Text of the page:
If Robert Rodriguez didnt exist, independent filmmakers would have to invent himan unknown 23-year-old makes a terrific first feature for $7,000, is snapped up by ICM, signed to a two-picture deal by Columbia, and then applauded at the Telluride and Toronto film festivals. It sounds too good to be true, but I saw the film, El Mariachi, at the Toronto film festival where I met Rodriguez. He really does exist, the film is a startling debut, and the story of his development as a filmmaker is as remarkable as it is inspiring.
Rodriguez got hooked on movies when he was young at a San Antonio revival theater; he loved action-adventure films and comedies. After his father bought an early model VCR and camera, he started making video shorts. "Im from a family of ten children, so there was a seemingly endless supply of cast and crew." Inspired by Hitchcock, early Spielberg and Scorsese, he wanted to make films with a lot of movement. "The more action I could generate, the more fun it was to do."
After making numerous shorts, he entered the University of Texas but couldnt get into the film department because his grades werent high enough. Soon after his compilation of three shorts, Austin Stories, won first prize at the Third Coast Film and Video Competition, he confronted the chairman of the film department. "I beat your students. Can I get in the department now?" he asked, and was finally accepted. Rodriguez remembers, "I didnt have the money to rent equipment. I wanted to be in the film department for the free equipment. I didnt go there to learn how to tell a story."
Determined to make an award-winning short, he wrote a script with his younger brother David; carefully storyboarded it; shot preliminary version on video; and then participated in a drug-testing study to earn the cash he needed. Using his brother and sisters as the cast, he made his first 16mm film, Bedhead, which he shot handheld with no crew. He filmed only one or two takes, cutting in the camera. Bedhead won awards at festivals across the country and gave him the confidence to do a feature. "Since it was eight minutes long and cost $800, I figured I could make an 80-minute feature for $8,000."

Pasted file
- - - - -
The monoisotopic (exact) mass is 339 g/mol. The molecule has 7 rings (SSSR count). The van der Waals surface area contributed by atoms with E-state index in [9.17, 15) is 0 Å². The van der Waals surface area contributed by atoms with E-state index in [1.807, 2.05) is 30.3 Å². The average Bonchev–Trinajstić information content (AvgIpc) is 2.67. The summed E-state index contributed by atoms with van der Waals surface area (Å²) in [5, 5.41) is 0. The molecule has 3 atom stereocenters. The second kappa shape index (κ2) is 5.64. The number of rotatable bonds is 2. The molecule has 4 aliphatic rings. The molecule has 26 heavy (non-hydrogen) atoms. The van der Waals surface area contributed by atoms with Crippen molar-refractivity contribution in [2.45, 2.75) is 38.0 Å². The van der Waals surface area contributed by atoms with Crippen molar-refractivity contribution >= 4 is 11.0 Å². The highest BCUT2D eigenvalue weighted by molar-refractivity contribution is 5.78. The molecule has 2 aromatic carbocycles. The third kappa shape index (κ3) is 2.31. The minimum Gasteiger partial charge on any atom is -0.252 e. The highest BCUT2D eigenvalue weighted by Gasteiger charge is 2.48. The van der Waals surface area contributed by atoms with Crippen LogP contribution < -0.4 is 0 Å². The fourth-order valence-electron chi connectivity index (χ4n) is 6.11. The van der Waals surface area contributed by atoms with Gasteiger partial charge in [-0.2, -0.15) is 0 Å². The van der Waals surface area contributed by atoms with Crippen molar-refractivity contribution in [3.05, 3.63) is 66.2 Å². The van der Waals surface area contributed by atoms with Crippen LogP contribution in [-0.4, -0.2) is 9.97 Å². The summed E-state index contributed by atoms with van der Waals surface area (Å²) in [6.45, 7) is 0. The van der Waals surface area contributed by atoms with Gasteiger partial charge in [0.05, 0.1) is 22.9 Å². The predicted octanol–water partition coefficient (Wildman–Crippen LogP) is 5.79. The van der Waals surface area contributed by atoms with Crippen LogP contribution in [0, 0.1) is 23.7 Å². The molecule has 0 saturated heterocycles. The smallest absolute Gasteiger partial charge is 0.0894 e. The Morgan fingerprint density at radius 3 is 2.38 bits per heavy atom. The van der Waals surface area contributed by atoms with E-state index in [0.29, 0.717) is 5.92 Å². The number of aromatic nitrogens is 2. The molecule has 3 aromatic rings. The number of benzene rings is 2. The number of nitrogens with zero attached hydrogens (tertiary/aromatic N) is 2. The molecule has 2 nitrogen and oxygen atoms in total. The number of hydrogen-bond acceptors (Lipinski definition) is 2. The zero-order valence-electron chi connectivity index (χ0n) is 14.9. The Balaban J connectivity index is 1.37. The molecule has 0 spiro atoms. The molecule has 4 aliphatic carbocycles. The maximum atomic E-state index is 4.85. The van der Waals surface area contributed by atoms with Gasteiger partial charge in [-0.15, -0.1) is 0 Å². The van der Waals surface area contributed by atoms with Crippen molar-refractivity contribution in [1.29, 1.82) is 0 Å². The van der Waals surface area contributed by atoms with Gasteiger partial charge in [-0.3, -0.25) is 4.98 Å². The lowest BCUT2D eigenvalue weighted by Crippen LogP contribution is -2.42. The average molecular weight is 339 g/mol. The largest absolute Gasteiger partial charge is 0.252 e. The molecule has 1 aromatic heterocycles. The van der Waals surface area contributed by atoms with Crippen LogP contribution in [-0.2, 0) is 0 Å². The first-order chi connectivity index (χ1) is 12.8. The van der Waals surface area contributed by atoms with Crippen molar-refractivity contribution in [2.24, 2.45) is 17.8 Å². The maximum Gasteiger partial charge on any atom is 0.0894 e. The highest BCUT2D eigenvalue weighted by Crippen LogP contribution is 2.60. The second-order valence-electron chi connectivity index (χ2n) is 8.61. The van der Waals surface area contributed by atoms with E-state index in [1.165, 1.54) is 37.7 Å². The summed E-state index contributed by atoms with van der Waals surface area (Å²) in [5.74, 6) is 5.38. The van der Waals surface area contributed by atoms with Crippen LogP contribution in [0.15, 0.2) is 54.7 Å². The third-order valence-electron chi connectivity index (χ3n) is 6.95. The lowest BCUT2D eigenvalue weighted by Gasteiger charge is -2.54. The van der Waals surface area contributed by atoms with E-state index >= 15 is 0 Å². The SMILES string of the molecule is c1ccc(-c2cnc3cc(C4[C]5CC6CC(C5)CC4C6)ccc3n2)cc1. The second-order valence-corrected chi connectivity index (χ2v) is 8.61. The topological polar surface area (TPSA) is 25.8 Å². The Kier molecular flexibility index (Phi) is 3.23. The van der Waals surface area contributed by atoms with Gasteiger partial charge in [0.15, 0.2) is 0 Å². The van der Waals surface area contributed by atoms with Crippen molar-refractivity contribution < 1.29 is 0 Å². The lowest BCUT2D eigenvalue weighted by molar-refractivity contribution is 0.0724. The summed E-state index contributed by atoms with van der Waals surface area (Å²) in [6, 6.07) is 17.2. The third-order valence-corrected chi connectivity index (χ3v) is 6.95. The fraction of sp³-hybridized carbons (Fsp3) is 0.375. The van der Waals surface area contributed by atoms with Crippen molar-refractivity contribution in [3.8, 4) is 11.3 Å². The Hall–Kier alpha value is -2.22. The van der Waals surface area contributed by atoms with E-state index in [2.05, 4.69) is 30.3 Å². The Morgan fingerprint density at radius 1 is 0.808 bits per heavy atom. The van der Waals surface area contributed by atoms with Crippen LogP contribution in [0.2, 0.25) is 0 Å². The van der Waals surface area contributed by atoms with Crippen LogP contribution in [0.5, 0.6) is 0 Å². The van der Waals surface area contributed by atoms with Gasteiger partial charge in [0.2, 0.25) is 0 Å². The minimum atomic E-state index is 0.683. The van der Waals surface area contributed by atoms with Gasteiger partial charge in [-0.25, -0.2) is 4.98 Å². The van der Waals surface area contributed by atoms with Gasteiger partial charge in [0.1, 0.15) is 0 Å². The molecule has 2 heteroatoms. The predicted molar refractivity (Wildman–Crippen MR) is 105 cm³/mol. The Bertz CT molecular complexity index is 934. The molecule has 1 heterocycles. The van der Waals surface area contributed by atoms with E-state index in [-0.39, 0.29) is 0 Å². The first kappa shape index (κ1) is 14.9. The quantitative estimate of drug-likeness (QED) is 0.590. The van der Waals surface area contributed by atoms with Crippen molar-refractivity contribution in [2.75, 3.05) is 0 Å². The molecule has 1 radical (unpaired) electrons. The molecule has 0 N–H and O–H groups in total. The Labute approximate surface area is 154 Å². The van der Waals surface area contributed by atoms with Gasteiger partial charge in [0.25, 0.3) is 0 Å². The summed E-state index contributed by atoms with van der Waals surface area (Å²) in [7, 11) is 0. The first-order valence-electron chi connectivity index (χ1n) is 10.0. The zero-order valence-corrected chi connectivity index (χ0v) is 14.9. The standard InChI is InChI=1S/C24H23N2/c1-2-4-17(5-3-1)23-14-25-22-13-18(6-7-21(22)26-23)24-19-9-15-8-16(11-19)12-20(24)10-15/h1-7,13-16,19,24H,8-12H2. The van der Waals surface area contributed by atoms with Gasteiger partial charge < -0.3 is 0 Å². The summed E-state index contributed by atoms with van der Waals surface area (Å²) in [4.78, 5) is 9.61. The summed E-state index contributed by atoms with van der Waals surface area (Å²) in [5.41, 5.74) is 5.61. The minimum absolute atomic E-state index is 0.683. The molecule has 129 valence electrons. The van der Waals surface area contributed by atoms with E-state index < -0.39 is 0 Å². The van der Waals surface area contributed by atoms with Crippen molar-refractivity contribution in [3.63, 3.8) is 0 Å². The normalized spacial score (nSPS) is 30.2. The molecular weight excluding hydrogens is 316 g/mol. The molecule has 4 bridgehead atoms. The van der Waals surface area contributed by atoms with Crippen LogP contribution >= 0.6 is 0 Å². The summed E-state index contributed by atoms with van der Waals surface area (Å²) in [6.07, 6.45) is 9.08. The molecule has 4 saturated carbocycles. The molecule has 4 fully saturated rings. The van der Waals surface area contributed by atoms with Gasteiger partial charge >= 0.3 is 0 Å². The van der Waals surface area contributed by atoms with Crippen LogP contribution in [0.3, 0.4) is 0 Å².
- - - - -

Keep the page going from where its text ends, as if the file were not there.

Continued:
Rodriguez firmly believes,"If you want to make movies, the best way is to make movies since you get better with each one." The planned El Mariachi trilogy was designed to improve Rodriguezs skills, before he made his first "real film." El Mariachi was not designed as a résumé film since "no one is going to do a $7,000 action movie to get work." His belief that no one would ever see El Mariachi freed him to cut corners he would not have dared to cut if he had believed his future was at stake.
Rodriguezs goal was simply to sell the film for enough to finance a sequel and give him more practice. He wanted to tell the video company it had cost $70,000, "So we tried to make it look big with lots of action and cuts, and as much production value as possible."
Shot in August, 1991, the film was finished before Thanksgiving. El Mariachi came in way under budgetonly $7,225 was spent of the $9,000 raised. Rodriguez went to Los Angeles to sell the film to a Spanish-language video company in December. While there, he dropped off a trailer for the film at ICM (International Creative Management), one of Hollywoods most influential talent agencies. Robert Newman, director of special projects at ICM, agreed to represent Rodriguez. While Rodriguez kept waiting for the home video company to finish the paperwork to acquire U.S. and Mexican rights to the film for $20,000, Newman sent cassettes of El Mariachi to the major studios. For Rodriguez, it was as if "my trunk novel was going around to all the publishers." In April, Columbia (the studio of another young phenomenon, John Singleton) signed Rodriguez to a two year writing/directing deal. Columbia also acquired the worldwide distribution rights to El Mariachi, and discussed the possibility of an English remake or sequel. According to Rodriguez, "I asked them what they considered a low budget. They told me $7 million. I told them I could make one thousand El Mariachis for that. I would have enough films to fill my own cable network."
Once Columbia acquired El Mariachi, Rodriguez had the resources to cut the movie on film. He had to laboriously sync it again and then edit it by continually comparing it to the cassette. He was able to tighten up some things, and add some sound effectsbetter gun shots, traffic. Columbia also paid for subtitling and a 35mm blow-up. Rodriguez estimated that the blow-up cost $100,000 and noted that the Columbia logo now attached to El Mariachi "probably cost more than my whole movie."
Under this deal, Rodriguez owes Columbia two scriptsone is expected to be for a second El Mariachi. In his future scripts he intends to create parts for Hispanics. "There arent enough Hispanic actors working in Hollywood, nor are there many positive Latin roles."
Rodriguez remains a firm believer in no-budget filmmaking. He was shocked when a friend who wanted to follow the same path called to tell him he had just spent $20,000 making a four-minute short with a full, paid crew and a Steadicam operator. "Part of the problem with student films with 100 people in the credits is that you cant tell what exactly is the directors talent. On El Mariachi, I took the creditor blamefor the writing, direction, camerawork, and editing." He then added, "The nice thing about making a movie by yourself is that you can take credit for any aspect of it anyone likes."
His experience has made Rodriguez even more convinced that filmmakers must figure out ways to make films with whatever resources are available. "A lot of people are sitting around waiting for someone to hand them money. Its never going to happen."
See sidebar: A Song for a Film